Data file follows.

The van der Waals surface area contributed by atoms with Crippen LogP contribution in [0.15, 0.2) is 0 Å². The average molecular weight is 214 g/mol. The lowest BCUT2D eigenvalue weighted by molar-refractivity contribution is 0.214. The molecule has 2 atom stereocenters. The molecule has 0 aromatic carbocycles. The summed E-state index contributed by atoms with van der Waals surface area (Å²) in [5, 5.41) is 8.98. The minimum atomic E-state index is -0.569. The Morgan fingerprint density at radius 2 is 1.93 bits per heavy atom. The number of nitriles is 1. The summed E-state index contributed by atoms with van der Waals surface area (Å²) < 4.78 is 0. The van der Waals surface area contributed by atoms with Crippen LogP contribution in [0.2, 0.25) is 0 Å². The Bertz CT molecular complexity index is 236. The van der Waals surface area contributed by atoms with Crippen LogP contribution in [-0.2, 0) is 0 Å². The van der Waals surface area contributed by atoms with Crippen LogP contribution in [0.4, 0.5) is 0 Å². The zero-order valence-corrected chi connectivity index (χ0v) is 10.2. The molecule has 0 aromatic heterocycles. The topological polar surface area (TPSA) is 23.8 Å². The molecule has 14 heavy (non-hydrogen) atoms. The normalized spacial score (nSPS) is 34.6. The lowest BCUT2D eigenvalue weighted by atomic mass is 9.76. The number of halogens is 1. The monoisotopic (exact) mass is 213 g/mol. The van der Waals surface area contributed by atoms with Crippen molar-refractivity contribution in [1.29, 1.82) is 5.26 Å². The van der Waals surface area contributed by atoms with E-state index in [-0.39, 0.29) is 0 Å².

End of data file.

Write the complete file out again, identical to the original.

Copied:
The van der Waals surface area contributed by atoms with Crippen LogP contribution in [0.15, 0.2) is 0 Å². The average molecular weight is 214 g/mol. The lowest BCUT2D eigenvalue weighted by molar-refractivity contribution is 0.214. The molecule has 2 atom stereocenters. The molecule has 0 aromatic carbocycles. The summed E-state index contributed by atoms with van der Waals surface area (Å²) in [5, 5.41) is 8.98. The minimum atomic E-state index is -0.569. The Morgan fingerprint density at radius 2 is 1.93 bits per heavy atom. The number of nitriles is 1. The summed E-state index contributed by atoms with van der Waals surface area (Å²) < 4.78 is 0. The van der Waals surface area contributed by atoms with Crippen LogP contribution in [0.2, 0.25) is 0 Å². The Bertz CT molecular complexity index is 236. The van der Waals surface area contributed by atoms with Crippen LogP contribution in [-0.2, 0) is 0 Å². The van der Waals surface area contributed by atoms with Crippen LogP contribution in [0.4, 0.5) is 0 Å². The zero-order valence-corrected chi connectivity index (χ0v) is 10.2. The molecule has 0 aromatic heterocycles. The topological polar surface area (TPSA) is 23.8 Å². The molecule has 14 heavy (non-hydrogen) atoms. The normalized spacial score (nSPS) is 34.6. The lowest BCUT2D eigenvalue weighted by atomic mass is 9.76. The number of halogens is 1. The monoisotopic (exact) mass is 213 g/mol. The van der Waals surface area contributed by atoms with Crippen molar-refractivity contribution in [1.29, 1.82) is 5.26 Å². The van der Waals surface area contributed by atoms with E-state index in [-0.39, 0.29) is 0 Å².